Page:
Today, 29 Mar 2012, is the feast day of two martyrs, St Jonas and St Barachisius, who gave extraordinary witness to Christian faith before the leaders of the Persian empire in the year 327. Throughout almost 17 centuries the Church has preserved the eye-witness account of their martyrdom provided by an Armenian member of a troop of royal horsemen. Their story lives on because it has much to teach us.
St Jonas and St Barachisius were brothers, either siblings or monks or both. They definitely shared deep faith in God and a remarkable friendship. When news reached them that a persecution had broken out in a city of Persia (modern day Iran) under the leadership of King Sapor II, these two holy men set out from their homeland, Beth Asa, in eastern Syria to assist the persecuted. To get from one place to the other required a journey of around 1000 kms. That is a huge commitment. In undertaking this journey they hoped to bring encouragement to those facing martyrdom, so that they would not fall into the grave sin of apostasy. Even with modern transportation a journey of 1000kms is not taken lightly.
Our duo, already conspicuous as foreigners, were able to assist 9 Persian companions to face martyrdom worthily. Their own arrests followed swiftly, an expected result for all those who refused to worship sun, moon, fire and water. Clearly the easiest way to break the resolve of these two holy ones, was to separate them. It didn’t work. They knew each other too well to fall for the lie that the other had apostacised. Quite rightly they both refused to worship any created thing and desired only to worship the Creator of heaven and earth. Tortures of great inventiveness followed for Jonas and for Barachisius, and throughout each test of their faith they prayed continually and assiduously – winning the victory for God each time. Meditating upon the Passion of Jesus spurred them on.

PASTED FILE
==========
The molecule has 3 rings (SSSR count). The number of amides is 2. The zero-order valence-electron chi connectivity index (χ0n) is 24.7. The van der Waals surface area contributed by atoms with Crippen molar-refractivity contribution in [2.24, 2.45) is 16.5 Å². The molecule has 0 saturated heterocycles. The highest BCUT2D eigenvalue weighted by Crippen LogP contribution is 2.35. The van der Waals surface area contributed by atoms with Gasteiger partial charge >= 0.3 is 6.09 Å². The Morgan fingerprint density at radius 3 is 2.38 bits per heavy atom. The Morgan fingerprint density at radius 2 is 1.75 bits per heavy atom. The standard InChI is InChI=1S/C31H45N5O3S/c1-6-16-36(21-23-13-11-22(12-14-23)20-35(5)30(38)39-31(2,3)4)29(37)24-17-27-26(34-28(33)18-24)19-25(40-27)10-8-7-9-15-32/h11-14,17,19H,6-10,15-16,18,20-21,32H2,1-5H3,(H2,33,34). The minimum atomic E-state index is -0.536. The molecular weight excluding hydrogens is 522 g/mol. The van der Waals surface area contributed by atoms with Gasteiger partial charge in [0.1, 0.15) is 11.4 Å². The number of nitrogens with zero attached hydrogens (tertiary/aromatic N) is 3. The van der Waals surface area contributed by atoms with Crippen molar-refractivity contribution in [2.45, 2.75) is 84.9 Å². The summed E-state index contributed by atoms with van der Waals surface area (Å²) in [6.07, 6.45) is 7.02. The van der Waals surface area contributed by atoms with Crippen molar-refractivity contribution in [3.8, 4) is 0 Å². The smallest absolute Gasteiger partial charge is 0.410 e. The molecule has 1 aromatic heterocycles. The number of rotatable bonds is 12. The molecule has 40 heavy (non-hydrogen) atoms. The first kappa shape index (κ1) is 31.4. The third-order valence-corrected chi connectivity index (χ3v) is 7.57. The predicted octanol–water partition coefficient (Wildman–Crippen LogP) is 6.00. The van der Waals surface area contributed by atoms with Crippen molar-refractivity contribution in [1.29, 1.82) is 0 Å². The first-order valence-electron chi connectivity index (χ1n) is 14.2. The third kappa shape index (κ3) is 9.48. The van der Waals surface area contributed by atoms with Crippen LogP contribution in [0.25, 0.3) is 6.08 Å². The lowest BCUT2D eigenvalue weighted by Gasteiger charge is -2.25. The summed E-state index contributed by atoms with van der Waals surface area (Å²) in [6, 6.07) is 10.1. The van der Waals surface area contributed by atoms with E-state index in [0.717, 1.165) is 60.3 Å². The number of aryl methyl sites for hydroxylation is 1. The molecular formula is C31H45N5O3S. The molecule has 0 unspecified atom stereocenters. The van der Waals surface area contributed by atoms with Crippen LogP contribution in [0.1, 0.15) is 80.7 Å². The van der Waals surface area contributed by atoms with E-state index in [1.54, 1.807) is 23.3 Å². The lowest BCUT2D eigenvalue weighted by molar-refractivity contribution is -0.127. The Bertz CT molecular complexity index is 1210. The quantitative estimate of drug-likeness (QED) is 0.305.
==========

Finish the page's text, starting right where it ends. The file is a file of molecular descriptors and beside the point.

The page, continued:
After a full day and full night of tortures, through which Jonas and Barachisius refused to give in to the threats and bribes, they were taken to be executed. For Jonas it was decided that each finger and toe be cut off and flung away. Next the skin on his head was removed and his tongue cut out before he was thrown into a container of burning pitch. God arranged that the pitch would not operate according to nature. Only after he was squeezed to death via a wooden press and his bones broken did Jonas’s soul wing its flight to God. Afterwards his body was hacked to pieces and guarded lest anyone seek to obtain relics. For Barachisius his preparations consisted of beatings and piercing of the flesh of his body. When his persecutors tired of this, they immobilised him in a press and then suffocated him by pouring burning pitch down his throat. Then he, too, joined Jonas in heavenly glory.
What zeal for God’s truth, and what faith they had in God’s power to remake their bodies at the resurrection! Their lives encouraged believers in 327, and continue to encourage and inspire with zeal all those who hear of their of the ardour of their faith.
When our time comes, and we face some of the myriad forms of persecution in our modern world, may the memory of these two valiant martyrs inspire us to remain strong in the Lord.
St Jonas and St Barachisius, pray for us